While perpetrators attempt to absolve their crime by claiming intoxication, the victims of sexual abuse are criminalized if they were intoxicated when the assault happened. The integrity of the victim's character is questioned because they consumed alcohol (in public or private), lowering their defenses and therefore justifying the assault, deeming it a logical and deserving consequence of their actions. This perspective can be further supported by attribution theory which refers to the cognitive process of blame or responsibility assignment. According to this theory, there are two types of attributions- dispositional and situational. The dispositional attribution assigns blame or responsibility to a person's stable or enduring traits (like their character) while the situational attribution assigns blame or responsibility to the situation and not the individual's character traits.
The victim of sexual assault involving alcohol is usually dispositionally attributed, and their character and intentions are questioned. The perpetrator is situationally attributed and is considered to be an average individual of good character who fell prey to the intoxication of the situation. This is how the accountability of the assault is transferred from the perpetrator to the victim and how the involvement of alcohol criminalizes the victim in a patriarchal society.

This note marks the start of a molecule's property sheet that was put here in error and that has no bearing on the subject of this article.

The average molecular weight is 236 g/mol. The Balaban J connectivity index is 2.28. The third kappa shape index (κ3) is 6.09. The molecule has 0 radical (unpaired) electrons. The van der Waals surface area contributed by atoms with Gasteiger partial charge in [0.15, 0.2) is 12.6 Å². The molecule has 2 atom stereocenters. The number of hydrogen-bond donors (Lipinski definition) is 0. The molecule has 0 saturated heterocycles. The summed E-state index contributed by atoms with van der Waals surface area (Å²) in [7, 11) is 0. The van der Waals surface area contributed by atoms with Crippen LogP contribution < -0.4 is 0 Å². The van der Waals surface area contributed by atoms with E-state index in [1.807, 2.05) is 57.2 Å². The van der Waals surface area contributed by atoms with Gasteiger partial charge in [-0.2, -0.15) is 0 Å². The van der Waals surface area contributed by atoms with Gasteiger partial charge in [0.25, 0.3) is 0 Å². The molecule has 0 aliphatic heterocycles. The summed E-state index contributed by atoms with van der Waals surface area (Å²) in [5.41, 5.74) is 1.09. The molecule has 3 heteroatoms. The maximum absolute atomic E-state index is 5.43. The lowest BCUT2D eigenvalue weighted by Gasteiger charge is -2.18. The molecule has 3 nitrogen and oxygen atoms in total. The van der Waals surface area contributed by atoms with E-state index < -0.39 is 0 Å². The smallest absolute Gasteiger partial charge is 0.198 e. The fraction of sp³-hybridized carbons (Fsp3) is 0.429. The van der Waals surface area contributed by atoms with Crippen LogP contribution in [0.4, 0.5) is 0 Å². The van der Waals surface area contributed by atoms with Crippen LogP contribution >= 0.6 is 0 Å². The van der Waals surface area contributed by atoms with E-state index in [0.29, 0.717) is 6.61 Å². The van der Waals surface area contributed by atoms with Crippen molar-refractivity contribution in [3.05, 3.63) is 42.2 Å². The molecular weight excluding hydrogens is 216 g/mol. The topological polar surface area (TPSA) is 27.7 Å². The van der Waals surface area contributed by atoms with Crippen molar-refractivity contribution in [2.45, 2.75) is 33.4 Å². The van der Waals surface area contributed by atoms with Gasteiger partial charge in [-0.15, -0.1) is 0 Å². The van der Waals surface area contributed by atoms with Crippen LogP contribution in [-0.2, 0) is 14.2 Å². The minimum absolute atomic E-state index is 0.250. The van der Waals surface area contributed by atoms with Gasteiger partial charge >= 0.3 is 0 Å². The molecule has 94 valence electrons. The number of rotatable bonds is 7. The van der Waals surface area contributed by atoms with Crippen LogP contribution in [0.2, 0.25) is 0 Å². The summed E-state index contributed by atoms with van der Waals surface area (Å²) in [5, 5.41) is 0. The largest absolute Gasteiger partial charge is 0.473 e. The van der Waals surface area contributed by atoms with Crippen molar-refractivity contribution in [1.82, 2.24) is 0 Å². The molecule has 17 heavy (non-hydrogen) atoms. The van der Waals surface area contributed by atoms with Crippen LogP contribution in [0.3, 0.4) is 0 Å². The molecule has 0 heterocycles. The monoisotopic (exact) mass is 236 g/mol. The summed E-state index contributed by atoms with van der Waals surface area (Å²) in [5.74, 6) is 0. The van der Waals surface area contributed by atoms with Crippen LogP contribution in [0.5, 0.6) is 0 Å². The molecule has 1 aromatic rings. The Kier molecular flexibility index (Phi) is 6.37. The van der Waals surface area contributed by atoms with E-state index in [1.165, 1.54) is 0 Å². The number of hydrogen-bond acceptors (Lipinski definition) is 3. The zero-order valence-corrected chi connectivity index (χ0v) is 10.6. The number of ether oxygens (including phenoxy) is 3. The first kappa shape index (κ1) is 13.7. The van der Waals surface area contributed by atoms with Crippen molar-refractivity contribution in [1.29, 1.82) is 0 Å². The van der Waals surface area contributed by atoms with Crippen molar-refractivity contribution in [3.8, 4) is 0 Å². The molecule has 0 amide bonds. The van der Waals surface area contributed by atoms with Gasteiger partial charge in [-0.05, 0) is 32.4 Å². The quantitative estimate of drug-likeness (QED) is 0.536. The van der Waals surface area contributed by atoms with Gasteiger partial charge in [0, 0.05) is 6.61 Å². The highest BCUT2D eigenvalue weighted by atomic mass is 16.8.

Fewer cases of sexual assault are reported than other crimes. When alcohol is involved in a sexual assault, it becomes difficult for the victim to report the crime as they feel that society will consider them responsible for their state and blame them for being intoxicated or for having chosen to be with the perpetrator at the moment of the assault. In instances where the perpetrator and victim knew each other or were romantically related, it becomes an arduous task for the victim to report because the society ignores the violation of the degree of consent and trust, and blames the victim for having consented to be romantically involved in the first place. It becomes the victim's responsibility to not be assaulted during a date they perceive to be a safe space, rather than the perpetrator being held responsible for violating the trust and consent of the victim by assaulting them under the pretext of a date.
Alcohol can have severe repercussions on the victim regardless of whether or not they were intoxicated at the time of the assault. However, nothing justifies sexual crime.